Update (1/10/2017): Twitter has retired their Lead Generation Card feature. Going forward, if you wish to share a link to your MailChimp signup form on Twitter, you can do so using our social share options. For more information, visit our Knowledge Base.
Update (1/3/2017): On January 10, Twitter will be retiring their Lead Generation Card feature. After that date, you’ll no longer be able to create new cards, and existing cards will stop passing information back to your MailChimp account.
You probably already know that it’s easy to set up a MailChimp account and start sending emails. You also probably already know that it’s not always so easy to grow your list.
Maybe this sounds familiar: You sign up, import a CSV, and add a signup form to your website and Facebook page. You’re going strong, feeling great. Then you check your list growth and it looks something like this:
Flatter than a pancake in Kansas.
But don’t cue the sad trombone just yet! After you’ve set up the basics with your MailChimp account, there are still so many ways to grow.
One way to do that is through Twitter Lead Generation Cards. If you’re already active on Twitter, as most small businesses are, these cards a great tool for promoting your newsletters and collecting new signups with ease.
Recently we did our own experiments with the cards and a few of our mailing lists, and we learned a lot. Let’s take a look.
Building the house of (Twitter) cards
We designed Lead Gen Cards for 7 of our mailing lists, including our Getting Started series, our design team’s newsletter, and our quarterly collection of tips, case studies, and research, MonkeyWrench. Here’s one—looks good, huh?
Lead Gen Cards get posted straight to your feed like any other tweet. And readers can subscribe right within their Twitter feed, with one click. Their email addresses are already confirmed within the app, so no additional opt-in is required. The new contacts pass directly into your MailChimp list.
You could stop right there. But we didn’t.
The sound of segmenting
We went a step further and specifically targeted certain audiences with our Lead Gen Cards by promoting them on Twitter.
Twitter’s ads manager offered a wealth of data and allowed us to isolate countries where MailChimp is growing the fastest, pinpoint specific mobile carriers, and reach users with defined interests based on who they’re already following.
We focused this particular ad on users who seemed similar to our existing followers. When promoting a card for our UX Newsletter, we adjusted the targeting to share the tweet with folks who were likely fans of Smashing Magazine and A Book Apart.
Lead Gen Cards work great with Twitter Tailored Audiences, too. When we were announcing the MailChimp Digest newsletter, we knew that a monthly roundup of company news would be of the most interest to our current customers. So we exported our list of all 8 million MailChimp users to a tailored audience. From that list, we matched over a million Twitter accounts and used this new data to determine the promoted tweet’s reach.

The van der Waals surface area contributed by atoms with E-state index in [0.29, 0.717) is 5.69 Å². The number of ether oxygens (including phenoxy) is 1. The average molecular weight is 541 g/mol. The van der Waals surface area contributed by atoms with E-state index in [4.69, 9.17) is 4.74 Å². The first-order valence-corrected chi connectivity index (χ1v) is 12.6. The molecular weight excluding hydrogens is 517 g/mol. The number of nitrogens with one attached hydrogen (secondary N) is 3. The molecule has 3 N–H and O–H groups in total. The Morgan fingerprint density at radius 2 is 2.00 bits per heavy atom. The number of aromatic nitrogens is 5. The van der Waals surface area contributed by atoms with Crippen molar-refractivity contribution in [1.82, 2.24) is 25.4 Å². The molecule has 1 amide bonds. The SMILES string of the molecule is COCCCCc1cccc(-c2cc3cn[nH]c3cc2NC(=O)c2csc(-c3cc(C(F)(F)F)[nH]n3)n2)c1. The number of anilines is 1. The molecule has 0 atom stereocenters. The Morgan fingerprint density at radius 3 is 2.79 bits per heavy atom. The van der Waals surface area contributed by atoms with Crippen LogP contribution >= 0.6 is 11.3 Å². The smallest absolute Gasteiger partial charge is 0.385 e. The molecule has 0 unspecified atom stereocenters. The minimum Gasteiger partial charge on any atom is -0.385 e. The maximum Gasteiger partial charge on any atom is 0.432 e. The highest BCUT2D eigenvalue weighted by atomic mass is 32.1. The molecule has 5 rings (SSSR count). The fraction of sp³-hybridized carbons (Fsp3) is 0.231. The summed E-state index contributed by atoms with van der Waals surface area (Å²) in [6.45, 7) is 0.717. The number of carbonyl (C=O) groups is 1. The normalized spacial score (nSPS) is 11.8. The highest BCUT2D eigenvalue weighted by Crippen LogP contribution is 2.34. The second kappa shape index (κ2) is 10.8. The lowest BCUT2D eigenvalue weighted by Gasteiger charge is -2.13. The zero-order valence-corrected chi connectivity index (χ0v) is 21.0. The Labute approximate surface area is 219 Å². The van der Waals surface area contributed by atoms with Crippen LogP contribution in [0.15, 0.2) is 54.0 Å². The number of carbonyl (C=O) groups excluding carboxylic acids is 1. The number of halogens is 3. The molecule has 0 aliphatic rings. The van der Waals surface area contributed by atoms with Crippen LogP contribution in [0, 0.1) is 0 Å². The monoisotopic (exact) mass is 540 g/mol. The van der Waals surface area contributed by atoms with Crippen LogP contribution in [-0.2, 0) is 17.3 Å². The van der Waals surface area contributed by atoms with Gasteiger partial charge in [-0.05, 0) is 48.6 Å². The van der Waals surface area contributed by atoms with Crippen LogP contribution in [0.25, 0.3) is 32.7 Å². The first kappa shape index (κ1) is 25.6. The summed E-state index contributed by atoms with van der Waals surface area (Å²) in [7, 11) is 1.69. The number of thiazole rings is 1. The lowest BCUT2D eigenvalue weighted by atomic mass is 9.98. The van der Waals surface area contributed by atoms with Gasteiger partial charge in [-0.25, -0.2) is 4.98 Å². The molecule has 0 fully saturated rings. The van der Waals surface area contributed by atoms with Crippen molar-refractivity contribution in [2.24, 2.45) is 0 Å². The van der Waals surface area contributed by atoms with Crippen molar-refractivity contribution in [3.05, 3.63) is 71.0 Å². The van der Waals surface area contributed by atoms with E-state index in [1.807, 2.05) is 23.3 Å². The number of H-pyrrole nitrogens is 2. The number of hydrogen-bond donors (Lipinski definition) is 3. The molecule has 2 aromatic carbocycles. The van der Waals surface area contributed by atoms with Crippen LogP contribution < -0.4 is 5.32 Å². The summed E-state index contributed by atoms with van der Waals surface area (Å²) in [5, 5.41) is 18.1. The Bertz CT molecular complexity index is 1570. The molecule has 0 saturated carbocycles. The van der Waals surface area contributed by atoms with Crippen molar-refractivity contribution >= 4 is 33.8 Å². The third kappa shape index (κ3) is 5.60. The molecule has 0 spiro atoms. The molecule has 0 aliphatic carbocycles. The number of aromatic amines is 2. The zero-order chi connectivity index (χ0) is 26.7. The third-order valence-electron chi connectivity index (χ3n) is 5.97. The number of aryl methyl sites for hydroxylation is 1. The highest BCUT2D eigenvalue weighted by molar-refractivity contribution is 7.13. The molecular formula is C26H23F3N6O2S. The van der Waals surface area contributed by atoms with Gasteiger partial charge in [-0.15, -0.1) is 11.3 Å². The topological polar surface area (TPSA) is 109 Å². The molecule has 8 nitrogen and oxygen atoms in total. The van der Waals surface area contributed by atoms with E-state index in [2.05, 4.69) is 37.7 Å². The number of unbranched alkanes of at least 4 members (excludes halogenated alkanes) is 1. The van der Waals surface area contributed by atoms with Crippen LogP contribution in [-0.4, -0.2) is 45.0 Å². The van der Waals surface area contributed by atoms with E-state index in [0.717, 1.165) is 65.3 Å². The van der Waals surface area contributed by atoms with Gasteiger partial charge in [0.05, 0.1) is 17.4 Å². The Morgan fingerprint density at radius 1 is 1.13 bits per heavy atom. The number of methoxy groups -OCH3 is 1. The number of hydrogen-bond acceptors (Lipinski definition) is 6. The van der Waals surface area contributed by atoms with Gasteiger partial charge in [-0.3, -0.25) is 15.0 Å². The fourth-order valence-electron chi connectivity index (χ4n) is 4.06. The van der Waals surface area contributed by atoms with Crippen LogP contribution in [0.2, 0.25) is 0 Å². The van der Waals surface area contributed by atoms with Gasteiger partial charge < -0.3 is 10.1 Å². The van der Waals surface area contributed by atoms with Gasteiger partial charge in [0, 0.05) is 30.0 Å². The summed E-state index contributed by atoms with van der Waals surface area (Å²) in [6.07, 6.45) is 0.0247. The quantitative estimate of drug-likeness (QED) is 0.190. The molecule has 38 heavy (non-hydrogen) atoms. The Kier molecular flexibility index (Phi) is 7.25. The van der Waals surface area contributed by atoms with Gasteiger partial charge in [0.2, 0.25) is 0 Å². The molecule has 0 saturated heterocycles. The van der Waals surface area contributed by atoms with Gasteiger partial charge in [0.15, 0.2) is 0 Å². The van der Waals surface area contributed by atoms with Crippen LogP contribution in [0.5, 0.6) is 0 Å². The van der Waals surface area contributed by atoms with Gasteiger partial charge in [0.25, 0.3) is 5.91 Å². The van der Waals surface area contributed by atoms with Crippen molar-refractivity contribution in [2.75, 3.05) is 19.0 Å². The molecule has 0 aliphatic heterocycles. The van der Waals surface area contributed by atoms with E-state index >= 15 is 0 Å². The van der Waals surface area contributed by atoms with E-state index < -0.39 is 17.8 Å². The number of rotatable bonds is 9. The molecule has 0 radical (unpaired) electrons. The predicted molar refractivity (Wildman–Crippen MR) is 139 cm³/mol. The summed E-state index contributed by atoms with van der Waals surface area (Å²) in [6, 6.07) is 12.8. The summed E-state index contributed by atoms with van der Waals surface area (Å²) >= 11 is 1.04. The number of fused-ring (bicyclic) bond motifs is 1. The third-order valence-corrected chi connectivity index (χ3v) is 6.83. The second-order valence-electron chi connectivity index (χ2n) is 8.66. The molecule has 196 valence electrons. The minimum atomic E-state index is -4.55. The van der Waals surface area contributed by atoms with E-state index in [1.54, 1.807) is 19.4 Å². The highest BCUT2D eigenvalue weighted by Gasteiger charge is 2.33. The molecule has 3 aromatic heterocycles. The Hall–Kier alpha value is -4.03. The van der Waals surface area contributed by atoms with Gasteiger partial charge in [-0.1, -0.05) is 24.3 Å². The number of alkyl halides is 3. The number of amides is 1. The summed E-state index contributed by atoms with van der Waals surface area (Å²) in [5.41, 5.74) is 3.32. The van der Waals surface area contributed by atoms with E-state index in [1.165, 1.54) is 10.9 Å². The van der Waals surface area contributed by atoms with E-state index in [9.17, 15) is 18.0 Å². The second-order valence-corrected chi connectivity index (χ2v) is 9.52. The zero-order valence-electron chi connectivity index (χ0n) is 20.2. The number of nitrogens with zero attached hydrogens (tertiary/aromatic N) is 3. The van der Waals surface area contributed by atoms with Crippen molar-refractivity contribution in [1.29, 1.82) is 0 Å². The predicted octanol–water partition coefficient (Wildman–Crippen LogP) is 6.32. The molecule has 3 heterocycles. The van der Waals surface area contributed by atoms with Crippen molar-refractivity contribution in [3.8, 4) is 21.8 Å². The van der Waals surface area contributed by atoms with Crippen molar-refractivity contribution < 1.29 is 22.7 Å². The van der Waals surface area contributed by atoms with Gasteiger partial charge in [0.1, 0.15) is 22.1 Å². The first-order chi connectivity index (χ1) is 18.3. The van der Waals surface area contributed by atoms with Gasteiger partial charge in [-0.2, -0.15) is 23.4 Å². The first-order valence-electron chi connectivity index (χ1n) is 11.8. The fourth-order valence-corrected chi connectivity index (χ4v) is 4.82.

That’s not all, folks
Again, you could call it quits right here and probably see some great results. But we wanted to reach back out to our Twitter audience with an even more targeted message.
When someone subscribes to your newsletter from a Lead Generation Card, they’re automatically added to a unique segment within your MailChimp account. So after we collected some new subscribers to The Thread, the collection of email conversations we hosted in partnership with California Sunday Magazine, we used the resulting segment to send out a back issue featuring a conversation between the musicians Ben Gibbard and Mark Kozelek.
This let us offer new subscribers something to hold them over until the next newsletter arrived, and offered an example of the content they could expect. We repurposed an existing template and enabled the automation in less time than your average guitar solo.
Across all campaigns, links to our Lead Gen Cards appeared 340,000 times. From there, 1.4% clicked through from their timelines to view a full card, and a quarter of those Twitter users clicked to join.
We didn’t double our list size or earn hundreds of thousands of signups, but some of the improvements were significant: The MailChimp Digest grew by 7%, The Thread added 12%, and MonkeyWrench picked up 174 subscribers. And outside of our lists, the ads brought in some new followers and started a few conversations. Win/win/win.
But this was also only our first experiment, and we know we can do even better. Now that there’s a group of respondents, we can analyze their segment in our MailChimp list. We might look for popular devices or use Discover Similar Subscribers to generate a comparable segment to our first conversions. Even swapping the card image or trying a different call to action could make a huge difference.
Feeling inspired to get started with your own Lead Generation Cards? Connect your Twitter Ads account and create your own cards today.